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Infect Control Hosp Epidemiol. 2004 Nov;25(11):908-11.

Policies and practices for improving influenza immunization rates among healthcare workers.

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  • 1Department of Family Medicine, University of North Carolina at Chapel Hill School of Medicine, NC 27514, USA.



To determine the attitudes, policies, and barriers for requiring annual versus voluntary influenza vaccinations for the staff of healthcare institutions in North Carolina.


Five different types of institutions serving at-risk elderly populations throughout North Carolina were chosen for study, including hospitals, home health agencies, nursing homes, dialysis centers, and assisted living facilities. Infection control managers completed a 45-question telephone survey on policies for annual influenza vaccinations for employees, incentives to encourage immunizations, support for mandatory influenza vaccinations for workers, barriers to employee vaccinations, and support for a state law to mandate influenza immunizations for employees with patient care contact.


Of 312 institutions, 268 (86%) participated in the study. Only 38% of institutions reported having formal written employee influenza vaccination policies, and only 2% actually mandated annual employee vaccinations. Reported barriers to increasing healthcare worker annual influenza vaccinations included "fear of side effects" and "perceived ineffectiveness of the flu vaccine." Almost half of the respondents would support mandating influenza vaccinations for all healthcare workers with direct patient contact.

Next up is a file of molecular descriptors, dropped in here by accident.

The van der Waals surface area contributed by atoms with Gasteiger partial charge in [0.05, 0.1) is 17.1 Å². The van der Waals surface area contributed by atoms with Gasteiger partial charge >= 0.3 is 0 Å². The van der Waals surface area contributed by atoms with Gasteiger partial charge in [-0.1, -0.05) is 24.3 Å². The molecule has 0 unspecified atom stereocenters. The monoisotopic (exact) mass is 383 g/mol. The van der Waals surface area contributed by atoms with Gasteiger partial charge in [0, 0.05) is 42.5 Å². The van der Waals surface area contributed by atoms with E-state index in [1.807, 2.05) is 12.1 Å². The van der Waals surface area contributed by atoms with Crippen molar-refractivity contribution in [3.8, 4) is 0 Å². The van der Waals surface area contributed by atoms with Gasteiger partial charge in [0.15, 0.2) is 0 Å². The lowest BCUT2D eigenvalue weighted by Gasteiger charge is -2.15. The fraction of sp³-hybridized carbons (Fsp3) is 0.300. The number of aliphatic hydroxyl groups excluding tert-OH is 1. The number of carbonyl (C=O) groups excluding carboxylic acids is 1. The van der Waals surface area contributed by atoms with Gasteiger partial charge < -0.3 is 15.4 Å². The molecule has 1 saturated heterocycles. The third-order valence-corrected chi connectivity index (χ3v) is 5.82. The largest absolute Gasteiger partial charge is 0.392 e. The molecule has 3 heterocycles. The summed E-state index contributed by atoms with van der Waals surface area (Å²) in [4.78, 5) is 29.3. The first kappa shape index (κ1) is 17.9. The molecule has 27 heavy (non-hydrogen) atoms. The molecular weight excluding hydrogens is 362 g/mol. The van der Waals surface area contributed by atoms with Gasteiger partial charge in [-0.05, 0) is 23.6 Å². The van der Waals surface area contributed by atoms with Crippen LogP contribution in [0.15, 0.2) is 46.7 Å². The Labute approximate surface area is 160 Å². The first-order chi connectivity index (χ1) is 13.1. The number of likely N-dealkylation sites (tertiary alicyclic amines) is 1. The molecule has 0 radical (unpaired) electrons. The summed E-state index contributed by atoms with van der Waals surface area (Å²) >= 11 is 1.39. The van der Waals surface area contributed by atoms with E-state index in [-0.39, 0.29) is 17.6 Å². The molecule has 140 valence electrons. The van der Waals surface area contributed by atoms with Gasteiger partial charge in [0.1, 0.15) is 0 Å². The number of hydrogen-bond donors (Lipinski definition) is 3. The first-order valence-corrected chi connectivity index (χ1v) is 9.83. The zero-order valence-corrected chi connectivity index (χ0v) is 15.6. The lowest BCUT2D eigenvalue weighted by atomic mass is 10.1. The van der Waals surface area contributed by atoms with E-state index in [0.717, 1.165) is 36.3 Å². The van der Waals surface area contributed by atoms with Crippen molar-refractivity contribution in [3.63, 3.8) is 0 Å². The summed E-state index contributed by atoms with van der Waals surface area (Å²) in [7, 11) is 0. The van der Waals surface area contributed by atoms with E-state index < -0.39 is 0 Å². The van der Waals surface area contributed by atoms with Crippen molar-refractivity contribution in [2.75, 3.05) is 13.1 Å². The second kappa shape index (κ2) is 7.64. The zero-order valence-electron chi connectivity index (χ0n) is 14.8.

A state-wide survey of the receptivity, policies, and implications of mandated employee influenza vaccinations among healthcare institutions serving the elderly in North Carolina found written policies uncommon and most of the mechanisms used to increase vaccinations voluntary. Efforts should be tailored to individuals, institutions, and healthcare systems to dramatically increase employee immunization rates.

[PubMed - indexed for MEDLINE]
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